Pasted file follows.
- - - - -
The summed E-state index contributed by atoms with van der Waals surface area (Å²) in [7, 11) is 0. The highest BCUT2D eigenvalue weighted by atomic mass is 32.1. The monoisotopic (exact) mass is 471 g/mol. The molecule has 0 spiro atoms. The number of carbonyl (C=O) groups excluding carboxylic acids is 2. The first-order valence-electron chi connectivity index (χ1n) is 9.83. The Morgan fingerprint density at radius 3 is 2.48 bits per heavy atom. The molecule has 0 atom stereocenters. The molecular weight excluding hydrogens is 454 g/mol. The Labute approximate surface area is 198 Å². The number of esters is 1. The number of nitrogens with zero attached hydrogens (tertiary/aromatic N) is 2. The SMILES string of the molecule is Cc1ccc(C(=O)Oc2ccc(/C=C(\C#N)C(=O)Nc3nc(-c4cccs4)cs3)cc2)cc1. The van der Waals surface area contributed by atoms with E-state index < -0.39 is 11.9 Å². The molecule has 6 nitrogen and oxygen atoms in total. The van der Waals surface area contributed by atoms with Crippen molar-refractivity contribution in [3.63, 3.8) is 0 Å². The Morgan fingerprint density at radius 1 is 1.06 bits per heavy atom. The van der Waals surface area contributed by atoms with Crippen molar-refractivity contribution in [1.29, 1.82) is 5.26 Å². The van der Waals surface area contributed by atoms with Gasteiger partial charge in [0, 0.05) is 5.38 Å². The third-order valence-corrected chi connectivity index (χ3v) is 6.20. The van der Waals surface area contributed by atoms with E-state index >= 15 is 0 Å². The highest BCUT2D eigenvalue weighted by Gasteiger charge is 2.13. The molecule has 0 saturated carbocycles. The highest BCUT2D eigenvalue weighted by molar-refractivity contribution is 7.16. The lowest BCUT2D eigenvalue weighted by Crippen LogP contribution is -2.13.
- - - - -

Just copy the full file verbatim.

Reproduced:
The summed E-state index contributed by atoms with van der Waals surface area (Å²) in [7, 11) is 0. The highest BCUT2D eigenvalue weighted by atomic mass is 32.1. The monoisotopic (exact) mass is 471 g/mol. The molecule has 0 spiro atoms. The number of carbonyl (C=O) groups excluding carboxylic acids is 2. The first-order valence-electron chi connectivity index (χ1n) is 9.83. The Morgan fingerprint density at radius 3 is 2.48 bits per heavy atom. The molecule has 0 atom stereocenters. The molecular weight excluding hydrogens is 454 g/mol. The Labute approximate surface area is 198 Å². The number of esters is 1. The number of nitrogens with zero attached hydrogens (tertiary/aromatic N) is 2. The SMILES string of the molecule is Cc1ccc(C(=O)Oc2ccc(/C=C(\C#N)C(=O)Nc3nc(-c4cccs4)cs3)cc2)cc1. The van der Waals surface area contributed by atoms with E-state index < -0.39 is 11.9 Å². The molecule has 6 nitrogen and oxygen atoms in total. The van der Waals surface area contributed by atoms with Crippen molar-refractivity contribution in [3.63, 3.8) is 0 Å². The Morgan fingerprint density at radius 1 is 1.06 bits per heavy atom. The van der Waals surface area contributed by atoms with Crippen molar-refractivity contribution in [1.29, 1.82) is 5.26 Å². The van der Waals surface area contributed by atoms with Gasteiger partial charge in [0, 0.05) is 5.38 Å². The third-order valence-corrected chi connectivity index (χ3v) is 6.20. The van der Waals surface area contributed by atoms with E-state index >= 15 is 0 Å². The highest BCUT2D eigenvalue weighted by Gasteiger charge is 2.13. The molecule has 0 saturated carbocycles. The highest BCUT2D eigenvalue weighted by molar-refractivity contribution is 7.16. The lowest BCUT2D eigenvalue weighted by Crippen LogP contribution is -2.13.